Fear of Airports

I almost didn’t make it out of the country. I’m travelling on my Canadian passport because my Australian one is with the Czech consulate getting a visa put in it (which takes 60 days if you’re lucky and they’re being quick about it) and it turns out customs don’t like letting  Australians out of the country without their Australian passport. The customs woman did the whole calling her supervisor over who sat me down in a chair to the side and made calls on his walkie-talkie while examining the photocopy of my Australian passport I had pulled out of my check-in bags in a last minute, just-in-case decision.

I have a terrible fear of air travel. Not the flying bit but the bit before – all the stuff between arriving on time and getting on the plane. I rather spectacularly missed two planes in a row a couple of years ago and I’ve never fully recovered. I get on a plane maybe three, four, five times a year but I still fall into irrational panics when there’s a sniff of something wrong. “What? No window seats left? Does that mean I’m too late? Is the plane full? Has it already left? Ohmygod ohmygod, I should get to my gate. What’s my gate number? Where’s that? Am I even in the right terminal? Is this the right check-in counter? Are you the right check-in lady? Did I misread the dates on the itinerary? Did my plane leave yesterday? You’re going to let me through, right? Tell me I’m going to get through!”

There’s just so much riding on it – the consequences are so immense and fucking it up is so easy, especially flying internationally. There are so many factors, so many little, bureaucratic details to get wrong. They nearly didn’t let me on the plane to Singapore last year because I had booked my return flight separately and didn’t have a photocopy of the itinerary.

Eventually, suspiciously, after I had explained to him that my passport was going to be sent to me overseas, after long examinations of the photocopies, the customs man let me through. The relief was immense but I could only nod my head, pick up my bags and walk calmly away, lest they see me as a security threat and deport me to Canada or something.

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2 Responses to “Fear of Airports”


  1. 1 Zoe's Father January 28, 2010 at 5:20 am

    Hey – Here’s a thing: if you have dual citizenship and you annoy a country enough to get them to deport your ass, which country would you get sent to? Would it be the one you least want to go to, perhaps (to maintain the punishment theme…)? Hmm.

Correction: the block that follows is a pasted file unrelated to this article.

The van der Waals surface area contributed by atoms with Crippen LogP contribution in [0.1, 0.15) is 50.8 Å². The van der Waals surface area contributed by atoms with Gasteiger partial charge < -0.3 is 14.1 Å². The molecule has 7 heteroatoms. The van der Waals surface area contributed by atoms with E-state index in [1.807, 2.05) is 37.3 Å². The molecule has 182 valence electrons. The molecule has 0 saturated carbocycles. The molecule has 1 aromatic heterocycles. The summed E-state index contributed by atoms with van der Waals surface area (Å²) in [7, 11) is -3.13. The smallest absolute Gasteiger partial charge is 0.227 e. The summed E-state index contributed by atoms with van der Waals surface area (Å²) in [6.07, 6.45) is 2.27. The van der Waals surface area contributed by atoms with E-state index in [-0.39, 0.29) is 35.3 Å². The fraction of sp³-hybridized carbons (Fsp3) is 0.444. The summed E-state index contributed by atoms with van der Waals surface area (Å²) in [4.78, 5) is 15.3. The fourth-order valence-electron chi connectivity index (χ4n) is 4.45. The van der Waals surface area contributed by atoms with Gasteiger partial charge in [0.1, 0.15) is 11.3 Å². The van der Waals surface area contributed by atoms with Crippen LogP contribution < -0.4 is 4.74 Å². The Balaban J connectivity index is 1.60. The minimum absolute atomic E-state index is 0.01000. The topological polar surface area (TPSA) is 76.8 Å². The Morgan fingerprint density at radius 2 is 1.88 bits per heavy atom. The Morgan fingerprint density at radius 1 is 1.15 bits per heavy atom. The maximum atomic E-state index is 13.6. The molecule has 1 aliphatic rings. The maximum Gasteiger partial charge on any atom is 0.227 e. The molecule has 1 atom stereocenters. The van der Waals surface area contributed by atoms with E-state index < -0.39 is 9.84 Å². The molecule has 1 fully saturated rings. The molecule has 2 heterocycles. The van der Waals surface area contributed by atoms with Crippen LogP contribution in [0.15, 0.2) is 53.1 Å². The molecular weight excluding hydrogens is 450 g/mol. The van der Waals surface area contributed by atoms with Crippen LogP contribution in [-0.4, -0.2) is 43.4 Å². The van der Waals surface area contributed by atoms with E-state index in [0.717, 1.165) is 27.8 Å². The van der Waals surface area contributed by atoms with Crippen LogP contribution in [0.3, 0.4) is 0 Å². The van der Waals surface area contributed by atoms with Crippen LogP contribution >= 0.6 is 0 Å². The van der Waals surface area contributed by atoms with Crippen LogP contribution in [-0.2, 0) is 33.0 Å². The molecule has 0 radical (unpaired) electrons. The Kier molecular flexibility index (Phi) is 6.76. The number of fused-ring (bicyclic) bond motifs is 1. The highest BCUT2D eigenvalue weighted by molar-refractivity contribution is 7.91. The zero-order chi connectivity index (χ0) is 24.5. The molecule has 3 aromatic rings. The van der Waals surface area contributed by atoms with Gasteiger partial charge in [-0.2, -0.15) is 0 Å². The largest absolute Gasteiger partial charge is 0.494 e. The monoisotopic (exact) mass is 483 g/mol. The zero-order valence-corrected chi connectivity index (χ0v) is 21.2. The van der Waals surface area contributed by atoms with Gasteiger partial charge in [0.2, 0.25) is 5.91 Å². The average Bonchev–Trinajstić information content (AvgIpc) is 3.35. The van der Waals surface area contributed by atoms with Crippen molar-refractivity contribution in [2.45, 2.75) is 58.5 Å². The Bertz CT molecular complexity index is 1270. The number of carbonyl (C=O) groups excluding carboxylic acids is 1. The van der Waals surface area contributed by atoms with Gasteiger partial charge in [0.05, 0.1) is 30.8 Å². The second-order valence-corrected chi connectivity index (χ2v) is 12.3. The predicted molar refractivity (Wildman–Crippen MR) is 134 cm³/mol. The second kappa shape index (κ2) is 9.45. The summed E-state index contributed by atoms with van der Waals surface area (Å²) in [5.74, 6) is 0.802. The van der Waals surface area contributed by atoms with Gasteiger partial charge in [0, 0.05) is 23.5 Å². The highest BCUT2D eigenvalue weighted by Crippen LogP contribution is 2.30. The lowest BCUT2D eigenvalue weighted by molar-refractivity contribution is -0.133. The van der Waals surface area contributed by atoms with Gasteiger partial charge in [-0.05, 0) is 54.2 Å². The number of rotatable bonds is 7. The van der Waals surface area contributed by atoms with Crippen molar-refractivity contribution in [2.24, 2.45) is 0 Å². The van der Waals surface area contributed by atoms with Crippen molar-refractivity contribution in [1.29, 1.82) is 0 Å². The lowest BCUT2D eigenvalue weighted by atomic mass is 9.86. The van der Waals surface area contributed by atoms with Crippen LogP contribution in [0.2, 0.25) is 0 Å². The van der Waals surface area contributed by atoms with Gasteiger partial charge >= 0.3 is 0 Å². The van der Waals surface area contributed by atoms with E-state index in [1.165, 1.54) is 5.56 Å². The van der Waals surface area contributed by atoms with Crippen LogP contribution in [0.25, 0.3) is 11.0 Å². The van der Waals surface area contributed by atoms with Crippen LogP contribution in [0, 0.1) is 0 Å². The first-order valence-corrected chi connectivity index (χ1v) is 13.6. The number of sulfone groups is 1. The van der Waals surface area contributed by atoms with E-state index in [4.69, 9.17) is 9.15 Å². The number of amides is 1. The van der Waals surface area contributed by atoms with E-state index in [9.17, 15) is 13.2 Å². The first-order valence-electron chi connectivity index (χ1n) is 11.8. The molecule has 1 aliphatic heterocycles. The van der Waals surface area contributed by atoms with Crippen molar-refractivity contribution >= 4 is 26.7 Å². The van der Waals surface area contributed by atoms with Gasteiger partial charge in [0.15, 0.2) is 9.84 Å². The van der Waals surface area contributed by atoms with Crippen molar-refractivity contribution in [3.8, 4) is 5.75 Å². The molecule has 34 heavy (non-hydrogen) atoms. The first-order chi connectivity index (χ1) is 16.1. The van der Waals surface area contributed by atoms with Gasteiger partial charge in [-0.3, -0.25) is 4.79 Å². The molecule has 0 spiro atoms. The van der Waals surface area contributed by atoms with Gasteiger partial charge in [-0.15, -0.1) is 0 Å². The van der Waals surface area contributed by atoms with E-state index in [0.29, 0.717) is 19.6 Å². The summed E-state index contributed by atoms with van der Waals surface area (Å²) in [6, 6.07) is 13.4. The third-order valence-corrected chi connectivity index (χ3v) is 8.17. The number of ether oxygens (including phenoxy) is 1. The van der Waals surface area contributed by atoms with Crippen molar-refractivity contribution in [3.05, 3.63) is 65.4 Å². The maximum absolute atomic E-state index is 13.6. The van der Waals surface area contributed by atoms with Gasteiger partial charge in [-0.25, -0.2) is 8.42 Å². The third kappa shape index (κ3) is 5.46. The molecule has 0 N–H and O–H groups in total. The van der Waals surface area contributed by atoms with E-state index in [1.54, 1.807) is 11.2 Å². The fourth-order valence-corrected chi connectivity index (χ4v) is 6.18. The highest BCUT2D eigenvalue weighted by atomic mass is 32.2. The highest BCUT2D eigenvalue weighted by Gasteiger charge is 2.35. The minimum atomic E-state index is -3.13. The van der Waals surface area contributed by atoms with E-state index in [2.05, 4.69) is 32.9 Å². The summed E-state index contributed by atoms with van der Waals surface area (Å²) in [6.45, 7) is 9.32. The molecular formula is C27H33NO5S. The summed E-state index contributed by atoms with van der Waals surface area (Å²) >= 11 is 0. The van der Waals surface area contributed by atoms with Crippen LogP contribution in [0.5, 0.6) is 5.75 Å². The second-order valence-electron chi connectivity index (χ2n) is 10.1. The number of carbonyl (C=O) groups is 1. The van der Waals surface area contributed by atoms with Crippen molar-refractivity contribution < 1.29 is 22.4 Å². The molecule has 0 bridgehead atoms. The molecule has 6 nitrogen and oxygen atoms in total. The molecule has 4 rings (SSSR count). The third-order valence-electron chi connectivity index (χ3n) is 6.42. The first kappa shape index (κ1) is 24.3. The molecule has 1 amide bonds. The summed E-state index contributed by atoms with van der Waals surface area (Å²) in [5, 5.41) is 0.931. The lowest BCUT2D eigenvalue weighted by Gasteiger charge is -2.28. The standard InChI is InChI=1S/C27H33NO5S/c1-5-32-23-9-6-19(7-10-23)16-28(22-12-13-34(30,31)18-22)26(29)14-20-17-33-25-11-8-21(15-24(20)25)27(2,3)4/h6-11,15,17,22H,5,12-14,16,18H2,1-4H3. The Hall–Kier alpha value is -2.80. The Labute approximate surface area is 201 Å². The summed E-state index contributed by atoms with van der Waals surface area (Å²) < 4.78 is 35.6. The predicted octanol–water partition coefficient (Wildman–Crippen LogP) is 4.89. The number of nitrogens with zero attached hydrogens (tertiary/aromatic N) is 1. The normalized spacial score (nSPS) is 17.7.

God – can you imagine being deported to Canada? All that nice-ness everywhere. Whew. […shudder…]

  2. 2 guess January 31, 2010 at 1:48 am

    found you.

    i know this airport feeling; i think people should feel uncomfortable there. i mean, there you are, in an over-sized over-populated heavily policed building, churning through aisles and turnstiles and single file lines so that you can take your place on a glinting aluminium-can flying machine that looks like it isn’t made for anything useful, let alone sliding into the air and ‘cruising’ at many-thousand feet. if this feels normal to you, the rushing and then the waiting and the warbling announcements and the fake smiles, then you ain’t normal, i reckon.

    once in ho chi minh’s airport i sat at gate 39 waiting and waiting for my plane back to australia, watching a game of soccer and wondering why we weren’t boarding yet. eventually i heard a shortened and shouting interpretation of my name announced on the loudspeakers and i went to a desk and told them my name and they grabbed and pulled me about one kilometre along alternating stretches of airport carpet and travelators until i got to gate 3 and a plane full of glaring people. i slid in seat 39, sheepishly double-checked my ticket and didn’t make a peep the whole way home.


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